The open-label study enrolled a total of 50 patients at 15 centers across the U.S. Median age in the study was 76 years. Patients received 60 mg of Pracinostat orally three times a week for three weeks followed by one week of rest and 75 mg/m2 of azacitidine via subcutaneous injection or intravenous infusion for the first seven days of each 28-day cycle. The combination of Pracinostat and azacitidine was generally well tolerated in the study, with no unexpected toxicities. The most common grade 3/4 treatment-emergent adverse events reported in >10% of all patients included febrile neutropenia, thrombocytopenia, anemia and fatigue.
Based on these findings, we are now preparing for a Phase III registration study of Pracinostat and azacitidine in elderly patients with newly diagnosed AML, which we plan to initiate in the second half of 2016. We look forward to sharing more information regarding the design of this study in the months ahead.
Pracinostat has shown evidence of activity when used in combination with a wide range of therapies in clinical and pre-clinical studies. Pre-clinical data published in the May 2012 issue of Blood Cancer Journal demonstrated synergistic activity when Pracinostat was combined with pacritinib, an experimental JAK2 inhibitor.
In a Phase II clinical trial in intermediate or high-risk myelofibrosis, 36% of patients (eight of 22) derived benefit from Pracinostat treatment, with 9% of patients (two of 22) having a clinical improvement (anemia response) and 27% (six of 22) experiencing some reduction in splenomegaly. These results were published in the September 2012 issue of Leukemia Research.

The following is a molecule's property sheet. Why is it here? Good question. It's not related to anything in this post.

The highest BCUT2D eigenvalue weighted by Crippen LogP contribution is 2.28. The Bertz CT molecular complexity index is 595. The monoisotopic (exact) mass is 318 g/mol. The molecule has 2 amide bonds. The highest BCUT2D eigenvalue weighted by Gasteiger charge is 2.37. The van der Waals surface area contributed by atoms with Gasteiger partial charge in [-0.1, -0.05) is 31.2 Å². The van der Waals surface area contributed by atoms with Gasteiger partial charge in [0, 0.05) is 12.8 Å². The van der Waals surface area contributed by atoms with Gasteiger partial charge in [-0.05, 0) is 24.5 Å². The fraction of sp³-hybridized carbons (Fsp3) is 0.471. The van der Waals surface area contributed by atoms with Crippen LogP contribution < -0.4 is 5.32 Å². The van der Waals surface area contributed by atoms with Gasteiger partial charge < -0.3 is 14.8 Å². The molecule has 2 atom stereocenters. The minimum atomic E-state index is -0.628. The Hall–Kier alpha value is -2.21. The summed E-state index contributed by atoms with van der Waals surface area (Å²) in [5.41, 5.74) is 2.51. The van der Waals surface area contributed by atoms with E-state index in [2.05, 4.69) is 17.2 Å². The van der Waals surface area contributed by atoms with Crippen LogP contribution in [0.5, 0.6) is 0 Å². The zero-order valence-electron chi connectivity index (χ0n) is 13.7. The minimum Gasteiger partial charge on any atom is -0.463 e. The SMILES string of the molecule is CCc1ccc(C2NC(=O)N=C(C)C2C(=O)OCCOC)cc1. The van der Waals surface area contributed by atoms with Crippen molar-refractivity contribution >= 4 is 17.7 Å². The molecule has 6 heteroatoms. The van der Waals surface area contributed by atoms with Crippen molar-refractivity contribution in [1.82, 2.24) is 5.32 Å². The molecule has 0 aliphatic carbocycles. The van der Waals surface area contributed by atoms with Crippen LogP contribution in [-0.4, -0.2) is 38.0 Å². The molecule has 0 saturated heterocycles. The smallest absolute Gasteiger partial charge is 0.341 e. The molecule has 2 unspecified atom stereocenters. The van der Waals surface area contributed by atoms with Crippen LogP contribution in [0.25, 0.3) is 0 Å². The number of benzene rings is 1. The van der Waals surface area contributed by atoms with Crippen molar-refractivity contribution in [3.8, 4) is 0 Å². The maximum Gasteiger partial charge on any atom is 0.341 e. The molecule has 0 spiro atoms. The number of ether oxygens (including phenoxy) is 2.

Pracinostat is currently being evaluated in a Phase II study in combination with ruxolitinib (marketed as Jakafi® and Jakavi®) in patients with myelofibrosis. The goal of this study is to learn if Pracinostat, when given in combination with ruxolitinib, can help to control myelofibrosis. The study, sponsored by the M.D. Anderson Cancer Center, began enrollment in early 2015.
Pracinostat has shown evidence of clinical activity when used in combination with azacitidine in patients with advanced myelodysplastic syndrome (MDS). Results from a pilot Phase II study presented at the ASH Annual Meeting in December 2012 showed an overall response rate of 89% (eight of nine). The combination of Pracinostat and azacitidine was generally well tolerated in the study; the most frequent side effects were nausea and fatigue.
In March 2015, we announced top-line data from a randomized, double-blind, placebo-controlled Phase II clinical study of Pracinostat in combination with azacitidine in intermediate-2 or high-risk patients with previously untreated MDS. The study enrolled 102 evaluable patients, randomized one-to-one, at 19 sites in the U.S. The top-line data showed the addition of Pracinostat to azacitidine did not increase the overall CR rate, the study's primary endpoint, compared to azacitidine alone. There were no new toxicities observed in the study. Fatigue, gastrointestinal toxicities and myelosuppresion occurred more frequently in the combination group and resulted in a higher rate of drug discontinuations compared to azacitidine alone, predominantly within the first two cycles of treatment.
Exploratory sensitivity analyses suggest that patients receiving Pracinostat plus azacitidine for more than four cycles appear to derive benefit compared to azacitidine alone, with hazard ratios for progression-free survival, duration of response and overall survival all favoring the Pracinostat plus azacitidine arm. These data were presented at the ASH Annual Meeting in December 2015.
In December 2014, we reached the clinical response milestone in our open-label Phase II study of Pracinostat in hypomethylating agent (HMA)-refractory MDS. Of the first 28 patients who received Pracinostat in combination with azacitidine or decitibine (marketed as Dacogen®) after progressing while being treated with the same HMA alone, three achieved clinical responses -- one partial response (PR) and two marrow complete responses (mCR) -- exceeding the pre-specified clinical improvement rate for expansion of study enrollment. We completed enrollment with 39 patients in this arm and will continue to follow these patients for response and survival. A second arm, patients with stable disease following initial HMA therapy, was closed due to insufficient enrollment. There were no new or unexpected toxicities in the study. The most common treatment-emergent adverse events include anemia, fatigue and gastrointestinal disorders.